Soy Mexican Mocha
Garlic bagel w/ cream cheese
Censorship is a concept every person has to square themselves with at some point in their life, and more than once. We must choose what we say, how we dress, even how we act around other people. As parents, we have to grapple with these choices the whole way through our child's infancy to adolescence. Even though, he's only two, should we let him be in the room for a violent film we don't think he understands? The debate over what we allow other people to say and do is much more esoteric and comes only after we have instituted layer upon layer of self-censorship on ourself.
I am pretty anti-censorship (I used to be a card-carrying member of the Comic Book Legal Defense Fund back when I had the money), but I am also a big believer in tact. I am forever the diplomat, as all my old performance reviews show. This is because it matters to me that I am understood, that people can hear what I have to say. So if I want my mother to read this or anything else I've written, I can't go dropping the f-bomb in every other sentence. That's knowing your audience. And if I want my mom as part of my audience, then the word "fuck" is the sacrifice I make to keep her there.
Obviously, though, I'm only going to make the sacrifices I feel I can make and still retain my voice, my self. I ask myself, what is more important: to say what I need to say, or to be heard saying it? And after all, if you can't speak without swearing, can you really speak? Who is the master of your words?
But beyond the words, the songs, the art, there is the uglier censorship of society. I've been reading too much lately about the ugly reality of rape culture, which, once we open our eyes, we find everywhere around us. I'll let my more activist feminist friends school you if you don't think it's there. (I watched "Mirror, Mirror" recently and was appalled to hear Nathan Lane's character drop a rape joke - in a kids movie!). Every female in this society (and most others, sadly) must decide how much she will sacrifice for rape culture.
I recently re-posted a picture on my facebook page (mostly for the accompanying text) of a woman who was topless with only some sort of appliqué over her nipples and the words "still not asking for it" written across her body. Needless to say, this was met with mixed responses. One of the main themes, though, was about this woman making herself a target.
The bottom line is that if this woman, or any woman wants to run around buck naked, she should be able to do so without fear. If that's what satisfies her as a human being, no one should ever be able to say that she's wrong. We weren't born wearing clothes and it's really society that's weird to be so hung up on them. But we also know, as she does, that she will draw attention to herself by not covering up. And if she does become the target of violence, people conditioned by rape culture will likely still blame her for making that choice to not conform, to not cover up. Oh, she didn't deserve it, they may say... but isn't she still "asking for it"?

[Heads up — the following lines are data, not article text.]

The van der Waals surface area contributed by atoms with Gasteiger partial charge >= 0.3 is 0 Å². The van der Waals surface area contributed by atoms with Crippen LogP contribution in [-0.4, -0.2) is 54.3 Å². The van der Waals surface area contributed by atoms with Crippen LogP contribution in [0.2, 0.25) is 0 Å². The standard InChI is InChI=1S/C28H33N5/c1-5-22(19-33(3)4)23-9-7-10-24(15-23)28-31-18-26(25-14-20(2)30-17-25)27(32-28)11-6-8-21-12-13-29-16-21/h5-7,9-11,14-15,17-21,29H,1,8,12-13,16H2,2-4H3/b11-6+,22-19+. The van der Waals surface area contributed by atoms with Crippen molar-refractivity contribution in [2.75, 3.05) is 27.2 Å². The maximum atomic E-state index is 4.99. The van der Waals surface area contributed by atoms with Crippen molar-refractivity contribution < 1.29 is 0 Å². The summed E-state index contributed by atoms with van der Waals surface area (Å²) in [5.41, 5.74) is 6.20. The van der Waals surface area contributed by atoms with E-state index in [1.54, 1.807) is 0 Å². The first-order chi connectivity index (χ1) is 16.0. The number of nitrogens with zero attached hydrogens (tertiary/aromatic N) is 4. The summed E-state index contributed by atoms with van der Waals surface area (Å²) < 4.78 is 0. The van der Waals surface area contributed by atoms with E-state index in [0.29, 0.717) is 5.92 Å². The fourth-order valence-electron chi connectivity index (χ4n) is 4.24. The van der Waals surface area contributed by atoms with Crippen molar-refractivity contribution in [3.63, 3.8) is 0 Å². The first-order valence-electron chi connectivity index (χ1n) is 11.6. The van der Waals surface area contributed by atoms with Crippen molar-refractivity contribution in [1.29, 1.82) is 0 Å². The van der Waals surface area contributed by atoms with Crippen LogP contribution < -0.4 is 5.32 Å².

No, in case you were wondering. It is always, under any circumstance at all, one hundred percent the rapist's fault for rape.
So, what is a free-spirited nudist - as we all are when we are born - supposed to do in a rape culture like ours? That is the dilemma.
As a parent, I will censor my children's nudity. I will limit where they go and the people they play with. I will restrict their freedom because I know their audience. The world is full of monsters and I am afraid of them. I will try to give my children as much liberty and self-expression as my fear will allow. I will try to see all the good and wholesome people out there, and more importantly, I will try to teach them early to be good people, to not be monsters themselves. But I will be on alert. The truth is I sacrifice some amount of joy for that vigilance, but that is where I'm at.
And as a woman... I try to walk that line every day between vigilance and joy. If I want to wear something revealing, something sexy, even walk down the street late at night wearing it, I refuse to say that I can't do that. I refuse to say that it's wrong or dumb to do that. Sometimes you gotta drop the f-bomb. Sometimes you gotta "work it" (though if I thought too long about where that phrase comes from, I'd probably not use it). But I can never forget my audience. I'll always be vigilant, carry my keys in my hand as I walk, never allow myself to get drunk and be out of control of myself or my surroundings.
Know your audience... But know your own voice, and never let the audience choose your words.